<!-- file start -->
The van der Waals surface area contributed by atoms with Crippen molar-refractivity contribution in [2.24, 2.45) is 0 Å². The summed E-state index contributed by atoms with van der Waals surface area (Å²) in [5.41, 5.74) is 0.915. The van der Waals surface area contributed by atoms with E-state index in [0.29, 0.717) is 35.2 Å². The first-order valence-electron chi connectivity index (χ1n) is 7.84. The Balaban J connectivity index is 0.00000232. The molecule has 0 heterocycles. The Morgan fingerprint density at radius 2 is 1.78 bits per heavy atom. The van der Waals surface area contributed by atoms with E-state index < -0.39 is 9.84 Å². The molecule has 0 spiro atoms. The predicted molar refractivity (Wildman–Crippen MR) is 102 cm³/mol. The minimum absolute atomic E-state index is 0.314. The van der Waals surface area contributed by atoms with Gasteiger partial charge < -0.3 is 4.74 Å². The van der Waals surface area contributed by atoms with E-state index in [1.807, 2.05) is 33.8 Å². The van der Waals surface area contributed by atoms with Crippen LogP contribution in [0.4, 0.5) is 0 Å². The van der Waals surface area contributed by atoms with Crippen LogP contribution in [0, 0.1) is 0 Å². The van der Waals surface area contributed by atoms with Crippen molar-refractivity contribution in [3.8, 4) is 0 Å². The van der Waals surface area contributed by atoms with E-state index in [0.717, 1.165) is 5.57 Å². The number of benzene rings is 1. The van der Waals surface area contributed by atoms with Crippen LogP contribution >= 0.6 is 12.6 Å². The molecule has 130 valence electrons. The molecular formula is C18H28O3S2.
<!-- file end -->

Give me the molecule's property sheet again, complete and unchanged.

The van der Waals surface area contributed by atoms with Crippen molar-refractivity contribution in [2.24, 2.45) is 0 Å². The summed E-state index contributed by atoms with van der Waals surface area (Å²) in [5.41, 5.74) is 0.915. The van der Waals surface area contributed by atoms with E-state index in [0.29, 0.717) is 35.2 Å². The first-order valence-electron chi connectivity index (χ1n) is 7.84. The Balaban J connectivity index is 0.00000232. The molecule has 0 heterocycles. The Morgan fingerprint density at radius 2 is 1.78 bits per heavy atom. The van der Waals surface area contributed by atoms with E-state index < -0.39 is 9.84 Å². The molecule has 0 spiro atoms. The predicted molar refractivity (Wildman–Crippen MR) is 102 cm³/mol. The minimum absolute atomic E-state index is 0.314. The van der Waals surface area contributed by atoms with Gasteiger partial charge < -0.3 is 4.74 Å². The van der Waals surface area contributed by atoms with E-state index in [1.807, 2.05) is 33.8 Å². The van der Waals surface area contributed by atoms with Crippen LogP contribution in [0.4, 0.5) is 0 Å². The van der Waals surface area contributed by atoms with Crippen LogP contribution in [0, 0.1) is 0 Å². The van der Waals surface area contributed by atoms with Crippen molar-refractivity contribution in [3.8, 4) is 0 Å². The van der Waals surface area contributed by atoms with E-state index in [0.717, 1.165) is 5.57 Å². The number of benzene rings is 1. The van der Waals surface area contributed by atoms with Crippen LogP contribution >= 0.6 is 12.6 Å². The molecule has 130 valence electrons. The molecular formula is C18H28O3S2.